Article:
Wednesday, September 23, 2009

NYTVF ’09: Late Show

Want to direct an independent feature film? Just assemble a skeleton crew and max out your credit cards. Granted it might be difficult, but it is within the realm of possibility. Independent television production is a different story. Sure there are web-based portals, but like it or not, credibility for hour-long dramas and half hour sitcoms remains contingent on placement with the networks or major cable players.

The New York Television Festival was created to address this situation, offering a venue to showcase aspiring television program developers. Acting something like an IFP for television, the NYTVF sponsors independent pilot competitions and offers fellowships to emerging creators. You might not necessarily see this year’s competing pilots on television, but you could see future projects from the talent that produced them. Past NYTVF alumnus have developed pilots and even sold series to outlets like Fox, Spike, and A&E.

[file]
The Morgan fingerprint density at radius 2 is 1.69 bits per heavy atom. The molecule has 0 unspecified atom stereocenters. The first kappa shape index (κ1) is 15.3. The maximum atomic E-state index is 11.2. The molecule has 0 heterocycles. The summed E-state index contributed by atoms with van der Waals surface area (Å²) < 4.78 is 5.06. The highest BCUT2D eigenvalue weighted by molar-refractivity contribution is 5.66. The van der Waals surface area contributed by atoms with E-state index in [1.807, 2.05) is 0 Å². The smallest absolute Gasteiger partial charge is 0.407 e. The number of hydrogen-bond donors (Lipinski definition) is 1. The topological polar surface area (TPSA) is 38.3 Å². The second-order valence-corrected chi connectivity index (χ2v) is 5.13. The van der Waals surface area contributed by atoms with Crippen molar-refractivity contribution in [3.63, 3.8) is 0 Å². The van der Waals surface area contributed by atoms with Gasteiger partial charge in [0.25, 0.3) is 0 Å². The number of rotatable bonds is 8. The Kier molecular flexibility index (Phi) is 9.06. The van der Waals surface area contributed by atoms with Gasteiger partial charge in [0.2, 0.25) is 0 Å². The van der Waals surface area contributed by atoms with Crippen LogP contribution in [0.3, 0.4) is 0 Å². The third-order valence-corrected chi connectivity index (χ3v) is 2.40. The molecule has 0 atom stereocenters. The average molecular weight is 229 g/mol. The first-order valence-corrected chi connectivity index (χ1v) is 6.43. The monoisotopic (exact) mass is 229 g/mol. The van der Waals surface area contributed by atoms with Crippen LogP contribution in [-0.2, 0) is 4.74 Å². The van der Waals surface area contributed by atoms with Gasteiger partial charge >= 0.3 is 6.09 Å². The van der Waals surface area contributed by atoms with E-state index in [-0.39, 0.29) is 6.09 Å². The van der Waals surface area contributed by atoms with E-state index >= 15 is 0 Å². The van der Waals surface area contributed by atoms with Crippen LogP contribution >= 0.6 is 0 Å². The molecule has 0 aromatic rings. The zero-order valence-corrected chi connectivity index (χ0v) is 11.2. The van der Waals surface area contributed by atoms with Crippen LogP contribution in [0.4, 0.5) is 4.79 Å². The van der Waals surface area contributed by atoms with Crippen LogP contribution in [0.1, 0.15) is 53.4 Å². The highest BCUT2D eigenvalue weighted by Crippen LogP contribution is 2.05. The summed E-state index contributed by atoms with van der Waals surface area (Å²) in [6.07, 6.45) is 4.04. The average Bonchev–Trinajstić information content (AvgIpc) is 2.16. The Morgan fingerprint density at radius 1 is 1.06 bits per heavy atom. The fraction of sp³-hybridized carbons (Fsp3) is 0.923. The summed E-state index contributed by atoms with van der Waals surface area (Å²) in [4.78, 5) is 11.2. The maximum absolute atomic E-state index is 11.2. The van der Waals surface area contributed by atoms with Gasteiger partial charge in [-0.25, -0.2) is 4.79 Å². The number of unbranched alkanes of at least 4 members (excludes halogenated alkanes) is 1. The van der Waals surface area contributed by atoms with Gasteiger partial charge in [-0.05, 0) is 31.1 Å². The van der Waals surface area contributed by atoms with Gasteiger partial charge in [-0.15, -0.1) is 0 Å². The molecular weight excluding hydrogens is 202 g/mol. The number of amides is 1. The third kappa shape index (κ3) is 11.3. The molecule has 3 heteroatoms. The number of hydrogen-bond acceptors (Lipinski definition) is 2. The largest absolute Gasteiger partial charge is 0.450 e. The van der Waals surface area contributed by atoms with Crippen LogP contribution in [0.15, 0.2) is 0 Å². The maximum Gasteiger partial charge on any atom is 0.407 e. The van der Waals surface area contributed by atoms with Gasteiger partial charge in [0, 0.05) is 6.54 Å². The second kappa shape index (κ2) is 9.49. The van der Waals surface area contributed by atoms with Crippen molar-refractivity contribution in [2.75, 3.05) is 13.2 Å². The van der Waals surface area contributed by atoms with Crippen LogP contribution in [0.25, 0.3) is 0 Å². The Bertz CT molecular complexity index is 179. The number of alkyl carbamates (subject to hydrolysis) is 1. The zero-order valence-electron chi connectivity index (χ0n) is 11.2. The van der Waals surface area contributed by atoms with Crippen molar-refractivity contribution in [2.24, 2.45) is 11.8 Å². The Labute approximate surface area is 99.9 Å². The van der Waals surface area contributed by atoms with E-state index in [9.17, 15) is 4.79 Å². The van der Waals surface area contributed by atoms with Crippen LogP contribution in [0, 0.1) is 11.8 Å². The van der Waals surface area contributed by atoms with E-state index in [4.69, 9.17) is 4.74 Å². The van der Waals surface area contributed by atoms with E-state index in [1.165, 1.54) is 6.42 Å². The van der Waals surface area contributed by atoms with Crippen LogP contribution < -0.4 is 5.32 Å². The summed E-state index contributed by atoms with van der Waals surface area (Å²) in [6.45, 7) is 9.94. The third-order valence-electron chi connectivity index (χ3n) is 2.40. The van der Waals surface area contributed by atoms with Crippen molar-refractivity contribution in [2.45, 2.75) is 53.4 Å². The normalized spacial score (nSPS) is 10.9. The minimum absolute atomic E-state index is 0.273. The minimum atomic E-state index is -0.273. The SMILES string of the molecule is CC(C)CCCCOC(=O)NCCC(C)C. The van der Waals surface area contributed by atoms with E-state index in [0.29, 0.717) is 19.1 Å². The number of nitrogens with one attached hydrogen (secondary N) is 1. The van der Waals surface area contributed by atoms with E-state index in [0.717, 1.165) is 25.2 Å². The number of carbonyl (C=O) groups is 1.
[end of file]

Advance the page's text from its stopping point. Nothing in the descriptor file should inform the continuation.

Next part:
As a big television industry gathering, NYTVF is also an opportunity to spotlight major network premieres and tap leading figures for panels and seminars. Tuesday night it was the Late Show with David Letterman writers taking the stage at the Times Center, to discuss professional comedy writing in all its unvarnished glory.

Moderated by SNL’s Jason Sudeikis, the representatives of the Letterman writing staff gave a general overview of their daily routine, but most of the program was dedicated to war stories. Yes, Joaquin Phoenix’s name did come up. Evidently, he was always a little tightly wound when he came on the show. When asked, essentially their response to uproar caused by the sexually suggestive joke made at the expense of Sarah Palin’s under-age daughter was Dave’s apologies made for good television.

Describing the fluidity of the show, head-writers (and brothers) Jason and Eric Stangel explained they often wrote new material on-the-fly during tapings, based on Letterman’s off-hand remarks. As fellow writer Bill Scheft put it: “one man’s aside is another man’s order.” One writer ended the evening using a jazz analogy to evoke the give-and-take process between Letterman’s improvising, the responses of his guests, and their scripted material, which was cool, if largely unappreciated by his colleagues.

NYTVF’s next network premiere will be ABC’s Flashforward tomorrow night. Their pilot screenings continue throughout the festival at New World Stages (free and open to the public), with the winners announced on Saturday night (9/26).